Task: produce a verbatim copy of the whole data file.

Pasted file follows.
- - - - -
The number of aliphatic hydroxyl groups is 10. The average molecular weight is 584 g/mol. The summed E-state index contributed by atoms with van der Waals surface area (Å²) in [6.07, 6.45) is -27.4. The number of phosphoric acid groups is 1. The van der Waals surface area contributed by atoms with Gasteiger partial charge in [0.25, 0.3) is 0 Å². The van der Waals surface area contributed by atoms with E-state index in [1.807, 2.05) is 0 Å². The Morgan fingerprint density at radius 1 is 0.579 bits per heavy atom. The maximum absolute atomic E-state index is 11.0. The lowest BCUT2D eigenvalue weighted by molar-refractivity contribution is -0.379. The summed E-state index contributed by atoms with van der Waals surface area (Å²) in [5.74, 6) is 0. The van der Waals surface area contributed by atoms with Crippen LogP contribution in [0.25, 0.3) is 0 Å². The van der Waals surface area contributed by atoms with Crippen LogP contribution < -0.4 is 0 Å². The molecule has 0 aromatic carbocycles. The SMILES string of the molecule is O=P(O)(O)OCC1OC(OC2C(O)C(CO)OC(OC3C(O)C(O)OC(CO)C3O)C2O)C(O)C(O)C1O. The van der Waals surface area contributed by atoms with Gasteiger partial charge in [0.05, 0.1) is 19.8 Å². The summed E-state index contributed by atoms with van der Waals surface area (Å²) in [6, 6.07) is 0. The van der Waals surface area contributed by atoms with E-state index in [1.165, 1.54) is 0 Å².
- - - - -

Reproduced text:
The number of aliphatic hydroxyl groups is 10. The average molecular weight is 584 g/mol. The summed E-state index contributed by atoms with van der Waals surface area (Å²) in [6.07, 6.45) is -27.4. The number of phosphoric acid groups is 1. The van der Waals surface area contributed by atoms with Gasteiger partial charge in [0.25, 0.3) is 0 Å². The van der Waals surface area contributed by atoms with E-state index in [1.807, 2.05) is 0 Å². The Morgan fingerprint density at radius 1 is 0.579 bits per heavy atom. The maximum absolute atomic E-state index is 11.0. The lowest BCUT2D eigenvalue weighted by molar-refractivity contribution is -0.379. The summed E-state index contributed by atoms with van der Waals surface area (Å²) in [5.74, 6) is 0. The van der Waals surface area contributed by atoms with Crippen LogP contribution in [0.25, 0.3) is 0 Å². The van der Waals surface area contributed by atoms with Crippen LogP contribution < -0.4 is 0 Å². The molecule has 0 aromatic carbocycles. The SMILES string of the molecule is O=P(O)(O)OCC1OC(OC2C(O)C(CO)OC(OC3C(O)C(O)OC(CO)C3O)C2O)C(O)C(O)C1O. The van der Waals surface area contributed by atoms with Gasteiger partial charge in [0.05, 0.1) is 19.8 Å². The summed E-state index contributed by atoms with van der Waals surface area (Å²) in [6, 6.07) is 0. The van der Waals surface area contributed by atoms with E-state index in [1.165, 1.54) is 0 Å².